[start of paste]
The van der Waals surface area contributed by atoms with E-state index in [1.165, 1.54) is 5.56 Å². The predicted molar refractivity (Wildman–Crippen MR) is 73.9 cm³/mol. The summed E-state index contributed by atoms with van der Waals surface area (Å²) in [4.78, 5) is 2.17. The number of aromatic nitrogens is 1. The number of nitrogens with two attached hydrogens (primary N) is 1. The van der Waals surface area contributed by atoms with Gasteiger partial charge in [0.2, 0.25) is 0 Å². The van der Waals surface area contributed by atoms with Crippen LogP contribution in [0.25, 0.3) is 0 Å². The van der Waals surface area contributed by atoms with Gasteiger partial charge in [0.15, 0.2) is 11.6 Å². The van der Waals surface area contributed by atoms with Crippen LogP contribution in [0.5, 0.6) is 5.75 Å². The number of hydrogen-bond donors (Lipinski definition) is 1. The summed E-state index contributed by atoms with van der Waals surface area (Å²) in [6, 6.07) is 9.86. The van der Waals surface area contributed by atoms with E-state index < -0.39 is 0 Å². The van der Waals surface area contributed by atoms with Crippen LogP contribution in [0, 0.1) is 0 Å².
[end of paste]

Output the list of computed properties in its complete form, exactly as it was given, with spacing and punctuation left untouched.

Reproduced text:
The van der Waals surface area contributed by atoms with E-state index in [1.165, 1.54) is 5.56 Å². The predicted molar refractivity (Wildman–Crippen MR) is 73.9 cm³/mol. The summed E-state index contributed by atoms with van der Waals surface area (Å²) in [4.78, 5) is 2.17. The number of aromatic nitrogens is 1. The number of nitrogens with two attached hydrogens (primary N) is 1. The van der Waals surface area contributed by atoms with Gasteiger partial charge in [0.2, 0.25) is 0 Å². The van der Waals surface area contributed by atoms with Crippen LogP contribution in [0.25, 0.3) is 0 Å². The van der Waals surface area contributed by atoms with Gasteiger partial charge in [0.15, 0.2) is 11.6 Å². The van der Waals surface area contributed by atoms with Crippen LogP contribution in [0.5, 0.6) is 5.75 Å². The number of hydrogen-bond donors (Lipinski definition) is 1. The summed E-state index contributed by atoms with van der Waals surface area (Å²) in [6, 6.07) is 9.86. The van der Waals surface area contributed by atoms with E-state index < -0.39 is 0 Å². The van der Waals surface area contributed by atoms with Crippen LogP contribution in [0, 0.1) is 0 Å².